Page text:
Today in the USA
High alert as bird flu is back
AI hits breeder flock
The spectre of bird flu has sent tremors through the US poultry breeders as an outbreak of H7 avian influenza has been found in a commercial chicken breeder flock in Lincoln County, Tennessee. The farm supplies poultry to meat giant Tyson Foods.
This ominous development
is first confirmed case of highly pathogenic avian influenza in commercial poultry in the United States this year, and the USDA has started a comprehensive epidemiological investigation in surrounding areas together with enhanced surveillance and testing. Several days after this outbreak, the low pathogenic H5N2 strain was detected on a farm in Wisconsin, more than 900 kilometres from Tennessee.
In keeping with existing avian influenza response plans, the OIE (World Organisation for Animal Health) says the USDA Animal and Plant Health Inspection Service, together with the Tennessee Department of Agriculture, are responding to the identification of the highly pathogenic avian influenza H7 of north American wild bird lineage detection in a chicken broiler breeder flock. Further virus characterization including N-type is pending.
The affected premises have been quarantined by authorities and movement controls have been implemented. Approximately 700 birds on the farm died from the infection, while a further 72 000 were later culled.
Don’t ban us pleads US
Following the first outbreak of bird flu in the country in more than a year, large Asian poultry importers have been asked not to ban imports of US poultry.
The plea by the USA’S Poultry Egg Exporters Council for these countries to adopt a regionalised or compartmentalised stance towards US imports follows moves by Hong Kong, Japan, South Korea and Taiwan to limit US poultry imports. This would mean that import bans would only be enforced on products originating from states where bird flu is present, while others yet unaffected would still be free to export globally.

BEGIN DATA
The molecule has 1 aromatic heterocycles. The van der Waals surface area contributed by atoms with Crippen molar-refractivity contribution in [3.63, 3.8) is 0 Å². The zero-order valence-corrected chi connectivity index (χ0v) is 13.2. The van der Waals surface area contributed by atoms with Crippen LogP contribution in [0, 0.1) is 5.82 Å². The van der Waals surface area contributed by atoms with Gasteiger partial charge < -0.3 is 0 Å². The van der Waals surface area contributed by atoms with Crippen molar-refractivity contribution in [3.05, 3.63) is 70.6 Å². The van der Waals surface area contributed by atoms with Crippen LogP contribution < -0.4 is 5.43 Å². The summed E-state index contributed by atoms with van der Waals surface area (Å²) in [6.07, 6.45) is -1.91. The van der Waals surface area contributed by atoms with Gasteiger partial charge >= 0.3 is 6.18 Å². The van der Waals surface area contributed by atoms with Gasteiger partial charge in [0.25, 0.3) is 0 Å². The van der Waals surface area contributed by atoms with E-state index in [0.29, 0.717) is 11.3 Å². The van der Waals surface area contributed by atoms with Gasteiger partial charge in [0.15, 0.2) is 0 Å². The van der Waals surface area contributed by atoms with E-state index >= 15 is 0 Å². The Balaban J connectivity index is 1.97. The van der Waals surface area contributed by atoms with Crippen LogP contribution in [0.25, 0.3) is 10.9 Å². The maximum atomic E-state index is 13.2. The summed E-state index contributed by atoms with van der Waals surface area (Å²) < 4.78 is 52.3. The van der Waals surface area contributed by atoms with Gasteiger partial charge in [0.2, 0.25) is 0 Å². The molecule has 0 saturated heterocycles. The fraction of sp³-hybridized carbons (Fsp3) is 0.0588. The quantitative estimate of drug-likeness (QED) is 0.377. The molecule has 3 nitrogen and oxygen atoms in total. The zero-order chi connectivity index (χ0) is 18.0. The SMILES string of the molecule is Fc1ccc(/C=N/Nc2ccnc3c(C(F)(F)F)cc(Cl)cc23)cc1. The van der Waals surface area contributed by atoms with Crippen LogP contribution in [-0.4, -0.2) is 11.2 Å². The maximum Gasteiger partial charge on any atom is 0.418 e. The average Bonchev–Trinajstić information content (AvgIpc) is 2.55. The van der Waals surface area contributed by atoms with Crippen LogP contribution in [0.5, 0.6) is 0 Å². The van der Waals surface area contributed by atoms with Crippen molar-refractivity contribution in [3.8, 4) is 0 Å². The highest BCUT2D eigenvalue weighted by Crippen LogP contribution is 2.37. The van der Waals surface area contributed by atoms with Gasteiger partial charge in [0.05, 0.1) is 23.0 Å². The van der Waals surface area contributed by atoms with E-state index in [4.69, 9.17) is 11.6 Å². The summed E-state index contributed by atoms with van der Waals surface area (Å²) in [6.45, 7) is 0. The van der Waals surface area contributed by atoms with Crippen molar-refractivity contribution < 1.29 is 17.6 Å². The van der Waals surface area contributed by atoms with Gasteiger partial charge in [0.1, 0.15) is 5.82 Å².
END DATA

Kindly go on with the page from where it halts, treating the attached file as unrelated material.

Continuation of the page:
Japan and Hong Kong have both imposed some restrictions, Taiwan has completely banned all poultry imports from Tennessee, while South Korea has banned all cooked poultry and egg products, including hatching eggs and day-old chicks.
What’s in a label?
The discussion over hormones in poultry products continues unabated in the US, although a local scientific association has labelled hormone-free poultry claims as misleading.
The American Association Aviana Pathologists says the debate on which kind of chicken is healthier and safer for consumers - the brand with the no-nonsense label or the premium brand that claims its chickens were “raised without added hormones” – is pointless, as it makes no difference at all. The reason? It’s simply that chickens don’t receive added hormones anyway.
“Even though some poultry products may state they are ‘raised without added hormones’ on the label, you can have confidence that all products, so labelled or not, are in fact raised without added hormones,” the association said.
The AAAP says the modern poultry industry has never used hormones or steroids to raise commercial broilers, turkeys or egg layers.
“In fact, no hormones or steroids are approved by the US Food and Drug Administration for use in poultry, and doing so via the water, feed or injection is specifically prohibited by law.”
Fast food company Subway has vehemently rejected claims by the Canadian Broadcasting Corporation suggesting its chicken is “roughly half soy”, saying its own tests have found less than 1% soy in its product. Soy is used to help maintain moisture and texture.
Subway says the claim that its white meat was only 50% chicken was “100% wrong”, baseless and misleading.
“We only use chicken, with added spices, seasoning and marinade,” the company says.¡